The Individuality-Seeker is prone to self-judging (occasionally to the point of self-psychological abuse) because he is so emotionally honest. Part of the heart, or feeling, center (like the Type 2 and Type 3), the Four thinks that he identifies with his feelings stronger than any other type – feeding his “misunderstood” self-image – and must therefore regularly remind himself that he is not his feelings. Because of this stronger feeling-identification, the Four also feels set apart and socially awkward, a quality that can be cause for great school stakeholder misunderstanding. Paradoxically, the Individuality-Seeker desires deep, meaningful connections with people but has difficulty taking the necessary risks in order to form lasting relationships. The Four school leader must always be mindful of this tendency. Thinking that no one else understands his feelings can ultimately be very harmful to leadership perceptions, and the meaningful relationships (with all stakeholders: teachers, students, parents, staff, board members, and supervisors) that he so values.
Too, when unhealthy Fours move to Type Two, they can become so emotionally demanding of their closest confidants – clingy one minute, and aloof the next – that Individuality-Seekers who find themselves in this state also risk finding themselves actually leading no one.
In healthier states, though, Individuality-Seekers move to their point of integration, Type One. In this mode, the Four demonstrates a goal-oriented, productive, but still individually creative, condition. It is also in this state that the self-aware Individuality-Seeker taps into his potential to accept and honor the creativity and individuality of his faculty members and school. Practicing a calming, compassionate equanimity and demonstrating an ability to remove personal feelings from the work equation, all worthwhile ideas are honored as valuable contributions to the uniqueness and specialness of the school and organization.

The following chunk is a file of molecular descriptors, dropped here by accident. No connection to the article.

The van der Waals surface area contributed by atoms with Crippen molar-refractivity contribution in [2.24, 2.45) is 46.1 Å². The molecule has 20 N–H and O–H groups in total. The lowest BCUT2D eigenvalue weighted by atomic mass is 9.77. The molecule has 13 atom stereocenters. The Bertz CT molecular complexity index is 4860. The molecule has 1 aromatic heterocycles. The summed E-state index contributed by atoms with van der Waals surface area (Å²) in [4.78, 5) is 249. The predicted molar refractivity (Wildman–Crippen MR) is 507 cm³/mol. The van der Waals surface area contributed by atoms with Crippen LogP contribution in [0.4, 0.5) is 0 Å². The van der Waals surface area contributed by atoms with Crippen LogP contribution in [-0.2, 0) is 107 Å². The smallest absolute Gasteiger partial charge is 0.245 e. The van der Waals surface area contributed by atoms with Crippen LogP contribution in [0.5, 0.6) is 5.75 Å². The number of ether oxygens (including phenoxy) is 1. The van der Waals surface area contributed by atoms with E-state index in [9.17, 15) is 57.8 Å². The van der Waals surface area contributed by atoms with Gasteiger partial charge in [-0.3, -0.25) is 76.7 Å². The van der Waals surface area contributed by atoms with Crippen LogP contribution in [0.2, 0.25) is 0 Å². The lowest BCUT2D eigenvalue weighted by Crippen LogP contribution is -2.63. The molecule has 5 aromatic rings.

Practices for wholeness: Growing equanimity by acknowledging individuality of others
To maximize their health and effectiveness, Four school leaders should find creative outlets – preferably within the school community and environment, but outside, too. Perhaps the Individuality-Seeker has a talent to share with teachers and students in classrooms. Students who see their leader valuing written or other artistic forms of expression receive the message that classroom practice is both important and also valued in the real world.
Additionally, since many Fours are prone to embody the true definition of a nature-loving Romantic, these school leaders could experience the regenerative effects of outdoor meditation and reflection. This could take the form of reading or journaling, too.
Finally, Individuality-Seekers could intentionally (but also, importantly, sincerely) practice acknowledging the special and unique qualities of others. While this might seemingly diminish Fours’ senses of “individual self,” in actuality it could lessen the more negative feelings of self-consciousness (as well as narcissism’s grip on their lives) while heightening abilities to affirm their teachers’ and students’ work (thus affirming their own work as the school leader, and ultimately their own self-acceptance).
The Type Four is an enigma as a school leader. And make no mistake: he likes it that way. But when the Four practices equanimity and recognizes that all meaningful contributions to the school organization can be considered unique and special in the big picture, then his school community flourishes and so does his leadership.
Look for additional profiles of other Enneagram Types as school leaders in coming weeks. For a complete list of Enneagram resources, check the Enneagram links on the left-hand side of this page, and visit our Services page to learn about the wide range of CLS workshops available for leadership and professional development. For previous type profiles, click here and scroll to the bottom of the post.